An investigation into a charity fronted by George Galloway has identified a litany of failings and concluded there is “no evidence” it conducted any charitable activity or distributed any humanitarian aid.
The Charity Commission said trustees of Viva Palestina “had failed to be publicly accountable” and could not prove they had “met their legal responsibilities for ensuring that charitable funds were properly used, adequately protected, and not misused”.
Viva Palestina (VP) was established in 2009 and, through a high-profile media campaign, claimed to have raised £1m in public donations in three months to deliver a humanitarian convoy to the Gaza Strip.
An earlier investigation by the Charity Commission (CC) found VP actually raised only £180,000 in donations during this period.
At the time of the first convoy, former MP Galloway, who was not a trustee but was listed as a “subscriber” and had signed the charity’s constitution, said in a statement: “I have launched a major initiative in response to the humanitarian crisis in Gaza.”
The Charity Commission began looking at VP in the same year after forcing the trustees to register as a charity and imposing an action plan.
A second inquiry began in 2013 after trustees ignored the plan and failed in their statutory duty to submit annual returns and accounts for the previous three financial years.
The CC’s latest a number of failings, including:
- no evidence of any budgets or financial planning
- bank accounts operated by only one signatory
- no evidence supporting expenditure for a significant number of payments
- inadequately maintained personnel and payroll records
- no contracts of employment
- no expenses policy in place and reimbursements made to employees and volunteers without complete records of expenditure
- no records of donations in kind
The report concluded: “In summary, the charity was not properly governed, managed or administered by its trustees – as a result of those failings its reputation, that of the wider charitable sector, and charitable funds donated by the public to the charity were put at risk.”
Ron McKay, Galloway’s spokesperson, described the findings as “nonsense”, telling the Guardian: “A quick viewing of YouTube would have shot this down. Viva Palestina took hundreds of vans, cars, lorries, ambulances, you name it, to Gaza and they were not empty I can vouchsafe.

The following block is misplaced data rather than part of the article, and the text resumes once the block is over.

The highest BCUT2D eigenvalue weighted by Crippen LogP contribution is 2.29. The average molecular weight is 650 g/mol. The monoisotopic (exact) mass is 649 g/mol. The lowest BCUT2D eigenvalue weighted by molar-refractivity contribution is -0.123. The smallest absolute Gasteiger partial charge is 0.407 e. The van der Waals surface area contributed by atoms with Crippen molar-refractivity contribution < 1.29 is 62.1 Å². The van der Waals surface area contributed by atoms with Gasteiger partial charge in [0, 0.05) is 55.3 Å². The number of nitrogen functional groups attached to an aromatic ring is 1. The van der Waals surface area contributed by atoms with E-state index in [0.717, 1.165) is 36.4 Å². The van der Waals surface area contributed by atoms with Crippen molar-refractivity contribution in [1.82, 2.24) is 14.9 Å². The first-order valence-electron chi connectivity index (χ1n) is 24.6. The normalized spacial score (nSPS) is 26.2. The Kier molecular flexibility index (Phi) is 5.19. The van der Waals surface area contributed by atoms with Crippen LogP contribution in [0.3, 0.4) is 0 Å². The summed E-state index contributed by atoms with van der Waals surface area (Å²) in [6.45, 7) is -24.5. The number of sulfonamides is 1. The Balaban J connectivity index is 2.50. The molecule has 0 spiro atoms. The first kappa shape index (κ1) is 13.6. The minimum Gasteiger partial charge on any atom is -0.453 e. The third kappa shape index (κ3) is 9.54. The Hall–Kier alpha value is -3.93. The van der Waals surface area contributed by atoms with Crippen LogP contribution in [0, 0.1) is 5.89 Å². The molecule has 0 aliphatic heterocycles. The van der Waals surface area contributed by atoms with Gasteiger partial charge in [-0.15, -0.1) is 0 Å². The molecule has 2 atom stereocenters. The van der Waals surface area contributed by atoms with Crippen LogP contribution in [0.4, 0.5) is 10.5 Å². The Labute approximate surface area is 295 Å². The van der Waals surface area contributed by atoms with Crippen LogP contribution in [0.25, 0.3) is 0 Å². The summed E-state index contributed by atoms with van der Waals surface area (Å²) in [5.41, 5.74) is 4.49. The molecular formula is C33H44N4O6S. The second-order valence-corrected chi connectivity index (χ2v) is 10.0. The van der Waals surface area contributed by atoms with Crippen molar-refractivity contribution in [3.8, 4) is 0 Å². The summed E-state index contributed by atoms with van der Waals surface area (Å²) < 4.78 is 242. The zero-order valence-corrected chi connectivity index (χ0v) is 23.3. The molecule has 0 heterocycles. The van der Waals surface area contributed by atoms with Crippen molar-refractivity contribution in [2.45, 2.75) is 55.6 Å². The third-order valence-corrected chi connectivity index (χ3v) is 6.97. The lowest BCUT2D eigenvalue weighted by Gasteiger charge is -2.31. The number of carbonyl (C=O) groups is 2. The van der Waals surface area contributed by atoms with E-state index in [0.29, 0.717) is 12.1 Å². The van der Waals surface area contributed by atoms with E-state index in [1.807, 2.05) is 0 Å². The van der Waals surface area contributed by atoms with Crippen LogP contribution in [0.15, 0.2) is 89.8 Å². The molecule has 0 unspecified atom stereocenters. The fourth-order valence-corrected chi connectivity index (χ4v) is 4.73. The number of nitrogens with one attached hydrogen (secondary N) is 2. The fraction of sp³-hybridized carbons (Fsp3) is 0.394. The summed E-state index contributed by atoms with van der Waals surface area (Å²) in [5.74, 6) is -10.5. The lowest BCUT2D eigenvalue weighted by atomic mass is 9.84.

“If the participants’ pockets were also stuffed with money which they gave to Gazans, I don’t know. But I hope they did.”
“Finally, to reiterate, VP was set up as a campaign, it was the Charity Commission, in an undisguised attempt to shut down the politics, which decided it was a charity. For this kangaroo judgment they haven’t even attempted to contact me or any of the others involved, which doesn’t surprise me in the least. I don’t even accept the premise of it, far less the conclusion. I’m proud of what we did.”
On Sunday, the football club condemned the former MP after he said their defeat in the Champions League final meant “no Israeli flags on the Cup”.
Historically, many Tottenham supporters have come from the UK’s Jewish community and a number of chairmen have also been Jewish.
Galloway, former MP for Bradford, hosts shows on Russian state-backed channels such as RT and Sputnik.
A recent ruling from Ofcom found one of his broadcasts breached UK rules in a segment about the poisoning of Sergei Skripal.
In 2014 it was revealed Galloway, while still serving as an MP, had earned £65,000 in just six months from his appearances on Kremlin-backed RT and from LBP TV, a channel run out of the offices of Press TV, an Iranian channel which is now banned by Ofcom.
He has been outspoken in his belief that accusations of anti-Semitism in the Labour party is a “black op” fuelled by “Goebbellian propaganda” to “slander” Jeremy Corbyn.